“Death and taxes may be certain, but we don’t have to die every year.” –Unknown
While April 15th (or 17th in this case) may not be your favorite day of the year, it certainly should not be ignored. Unless you are filing an extension, your state and federal tax returns are due by midnight. Owing money to the government doesn’t necessarily affect your credit score. Failing to repay your tax debt certainly can, however.
Unpaid tax debt will lead to penalties and fines. While the IRS is willing to let you establish a payment plan, the amount you owe and your monthly payments can appear on your credit report. In some cases the IRS will issue a tax lien against you.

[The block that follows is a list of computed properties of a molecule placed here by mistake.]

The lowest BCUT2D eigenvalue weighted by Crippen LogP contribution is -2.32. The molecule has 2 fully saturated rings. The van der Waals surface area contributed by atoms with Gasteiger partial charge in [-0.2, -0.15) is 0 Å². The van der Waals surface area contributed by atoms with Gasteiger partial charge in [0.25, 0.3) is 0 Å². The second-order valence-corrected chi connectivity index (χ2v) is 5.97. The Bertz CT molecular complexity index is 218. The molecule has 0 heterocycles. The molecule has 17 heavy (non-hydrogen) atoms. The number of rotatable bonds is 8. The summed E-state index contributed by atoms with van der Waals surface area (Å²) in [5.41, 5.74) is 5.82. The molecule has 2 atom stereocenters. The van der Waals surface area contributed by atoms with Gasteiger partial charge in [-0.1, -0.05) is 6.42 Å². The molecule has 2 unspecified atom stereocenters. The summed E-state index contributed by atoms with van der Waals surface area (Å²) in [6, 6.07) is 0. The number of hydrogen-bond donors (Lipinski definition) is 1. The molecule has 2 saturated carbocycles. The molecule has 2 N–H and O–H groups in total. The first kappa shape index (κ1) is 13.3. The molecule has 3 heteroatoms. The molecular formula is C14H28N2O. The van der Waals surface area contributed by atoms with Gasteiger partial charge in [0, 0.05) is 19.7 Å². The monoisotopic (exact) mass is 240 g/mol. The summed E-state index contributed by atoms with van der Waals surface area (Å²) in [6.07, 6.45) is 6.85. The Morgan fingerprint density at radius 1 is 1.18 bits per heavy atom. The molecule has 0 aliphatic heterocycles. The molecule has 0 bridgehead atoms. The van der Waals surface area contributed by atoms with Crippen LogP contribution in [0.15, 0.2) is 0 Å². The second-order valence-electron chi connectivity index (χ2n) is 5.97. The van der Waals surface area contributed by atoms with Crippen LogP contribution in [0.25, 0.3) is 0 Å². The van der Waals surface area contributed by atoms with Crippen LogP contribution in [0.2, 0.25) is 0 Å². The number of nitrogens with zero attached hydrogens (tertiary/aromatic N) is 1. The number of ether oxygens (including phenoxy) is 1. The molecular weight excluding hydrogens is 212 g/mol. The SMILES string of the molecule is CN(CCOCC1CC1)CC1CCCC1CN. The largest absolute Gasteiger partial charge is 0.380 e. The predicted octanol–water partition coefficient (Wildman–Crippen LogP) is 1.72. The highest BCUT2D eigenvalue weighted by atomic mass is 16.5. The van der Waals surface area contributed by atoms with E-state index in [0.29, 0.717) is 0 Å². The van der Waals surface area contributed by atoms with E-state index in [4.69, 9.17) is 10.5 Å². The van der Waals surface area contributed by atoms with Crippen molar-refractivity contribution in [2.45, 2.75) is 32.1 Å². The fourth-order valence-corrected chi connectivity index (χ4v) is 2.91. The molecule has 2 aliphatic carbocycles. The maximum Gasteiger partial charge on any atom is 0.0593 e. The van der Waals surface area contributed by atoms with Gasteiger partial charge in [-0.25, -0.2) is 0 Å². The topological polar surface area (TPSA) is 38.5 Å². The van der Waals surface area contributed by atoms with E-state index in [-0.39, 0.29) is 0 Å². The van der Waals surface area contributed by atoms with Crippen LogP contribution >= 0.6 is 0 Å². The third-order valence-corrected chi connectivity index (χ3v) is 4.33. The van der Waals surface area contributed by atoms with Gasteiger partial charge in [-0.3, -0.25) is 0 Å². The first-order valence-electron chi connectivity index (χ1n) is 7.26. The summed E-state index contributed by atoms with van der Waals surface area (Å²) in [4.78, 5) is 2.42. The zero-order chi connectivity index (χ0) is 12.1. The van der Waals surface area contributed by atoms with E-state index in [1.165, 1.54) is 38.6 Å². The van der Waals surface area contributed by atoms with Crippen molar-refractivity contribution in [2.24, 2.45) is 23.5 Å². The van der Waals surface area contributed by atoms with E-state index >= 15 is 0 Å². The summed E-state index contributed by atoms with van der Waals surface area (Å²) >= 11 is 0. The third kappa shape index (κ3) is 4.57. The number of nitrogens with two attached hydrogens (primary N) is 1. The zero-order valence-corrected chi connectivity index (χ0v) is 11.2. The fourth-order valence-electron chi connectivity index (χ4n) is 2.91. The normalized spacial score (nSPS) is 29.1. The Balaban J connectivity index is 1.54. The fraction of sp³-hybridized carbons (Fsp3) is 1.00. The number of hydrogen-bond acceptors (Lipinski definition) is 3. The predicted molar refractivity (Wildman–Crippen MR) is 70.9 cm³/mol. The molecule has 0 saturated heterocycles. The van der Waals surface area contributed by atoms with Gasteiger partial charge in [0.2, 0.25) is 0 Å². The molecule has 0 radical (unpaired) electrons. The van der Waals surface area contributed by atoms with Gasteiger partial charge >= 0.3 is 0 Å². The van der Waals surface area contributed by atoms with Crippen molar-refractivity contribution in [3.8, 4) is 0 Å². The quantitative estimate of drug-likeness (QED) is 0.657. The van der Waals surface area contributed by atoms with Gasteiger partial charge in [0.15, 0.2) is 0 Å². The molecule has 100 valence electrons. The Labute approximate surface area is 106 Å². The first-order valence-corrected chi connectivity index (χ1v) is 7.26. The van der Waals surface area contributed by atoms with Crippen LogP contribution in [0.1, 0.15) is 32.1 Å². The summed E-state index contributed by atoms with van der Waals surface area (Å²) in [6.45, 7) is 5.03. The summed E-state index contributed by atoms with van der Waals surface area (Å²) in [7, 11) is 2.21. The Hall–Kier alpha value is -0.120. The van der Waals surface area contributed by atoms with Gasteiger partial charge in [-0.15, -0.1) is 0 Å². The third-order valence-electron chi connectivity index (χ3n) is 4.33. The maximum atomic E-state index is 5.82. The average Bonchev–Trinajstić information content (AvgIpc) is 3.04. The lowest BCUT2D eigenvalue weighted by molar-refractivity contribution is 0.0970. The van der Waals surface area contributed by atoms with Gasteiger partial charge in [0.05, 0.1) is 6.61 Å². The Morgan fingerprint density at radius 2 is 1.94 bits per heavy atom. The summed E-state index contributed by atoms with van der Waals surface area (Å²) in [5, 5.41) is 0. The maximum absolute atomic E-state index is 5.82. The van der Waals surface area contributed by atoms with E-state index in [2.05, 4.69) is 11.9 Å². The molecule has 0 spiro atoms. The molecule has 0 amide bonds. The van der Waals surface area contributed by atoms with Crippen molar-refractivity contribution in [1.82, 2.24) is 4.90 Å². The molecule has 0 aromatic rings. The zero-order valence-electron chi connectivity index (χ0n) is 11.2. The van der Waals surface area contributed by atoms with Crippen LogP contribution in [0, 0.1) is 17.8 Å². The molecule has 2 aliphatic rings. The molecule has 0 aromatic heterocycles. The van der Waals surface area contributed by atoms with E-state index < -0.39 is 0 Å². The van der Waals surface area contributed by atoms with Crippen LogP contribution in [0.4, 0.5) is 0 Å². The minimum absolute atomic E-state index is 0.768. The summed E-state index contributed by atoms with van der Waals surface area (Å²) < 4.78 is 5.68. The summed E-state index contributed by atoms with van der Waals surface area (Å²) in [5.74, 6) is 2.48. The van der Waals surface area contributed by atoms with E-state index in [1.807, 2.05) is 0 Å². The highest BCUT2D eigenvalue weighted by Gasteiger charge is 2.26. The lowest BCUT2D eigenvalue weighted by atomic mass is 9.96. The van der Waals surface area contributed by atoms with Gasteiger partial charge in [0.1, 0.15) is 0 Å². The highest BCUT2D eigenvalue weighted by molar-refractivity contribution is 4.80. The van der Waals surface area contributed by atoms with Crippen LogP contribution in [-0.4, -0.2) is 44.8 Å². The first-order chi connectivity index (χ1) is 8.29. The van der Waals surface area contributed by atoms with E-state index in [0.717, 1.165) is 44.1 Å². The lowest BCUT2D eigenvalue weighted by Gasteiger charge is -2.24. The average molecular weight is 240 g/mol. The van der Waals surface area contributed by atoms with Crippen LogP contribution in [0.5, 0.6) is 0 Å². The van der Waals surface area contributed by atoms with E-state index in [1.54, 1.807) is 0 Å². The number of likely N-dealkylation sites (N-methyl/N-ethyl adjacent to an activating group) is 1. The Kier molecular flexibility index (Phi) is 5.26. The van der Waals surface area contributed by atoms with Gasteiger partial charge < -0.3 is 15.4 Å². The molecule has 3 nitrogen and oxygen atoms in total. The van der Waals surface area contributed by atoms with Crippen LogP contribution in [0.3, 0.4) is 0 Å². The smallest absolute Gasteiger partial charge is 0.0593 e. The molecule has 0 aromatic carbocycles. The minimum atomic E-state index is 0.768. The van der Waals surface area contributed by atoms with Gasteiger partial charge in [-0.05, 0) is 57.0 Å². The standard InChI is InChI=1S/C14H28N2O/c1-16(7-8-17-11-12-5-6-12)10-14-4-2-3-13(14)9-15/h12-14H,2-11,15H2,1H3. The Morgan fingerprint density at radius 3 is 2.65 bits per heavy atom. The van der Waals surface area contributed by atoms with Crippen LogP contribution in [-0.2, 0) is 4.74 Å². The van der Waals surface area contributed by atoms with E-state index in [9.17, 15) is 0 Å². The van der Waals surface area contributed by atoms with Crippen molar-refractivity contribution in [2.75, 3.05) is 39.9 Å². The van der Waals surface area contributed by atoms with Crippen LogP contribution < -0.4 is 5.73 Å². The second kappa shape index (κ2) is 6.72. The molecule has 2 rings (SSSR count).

Because a tax lien is publicly recorded, all three credit bureaus will report any of your outstanding tax debt. This will severely lower your credit score. Furthermore, an unpaid tax lien can remain on a credit file indefinitely per the Fair Credit Reporting Act. The good news, however, is that the IRS announced a policy change in 2011 that allows a tax lien to be removed from your credit history once it is repaid.
Be sure to make your payments on time to avoid fees and penalties. As with any other debt situation, you should repay your tax debt as soon as possible. It may be easier said than done, but it’s certainly worth the effort.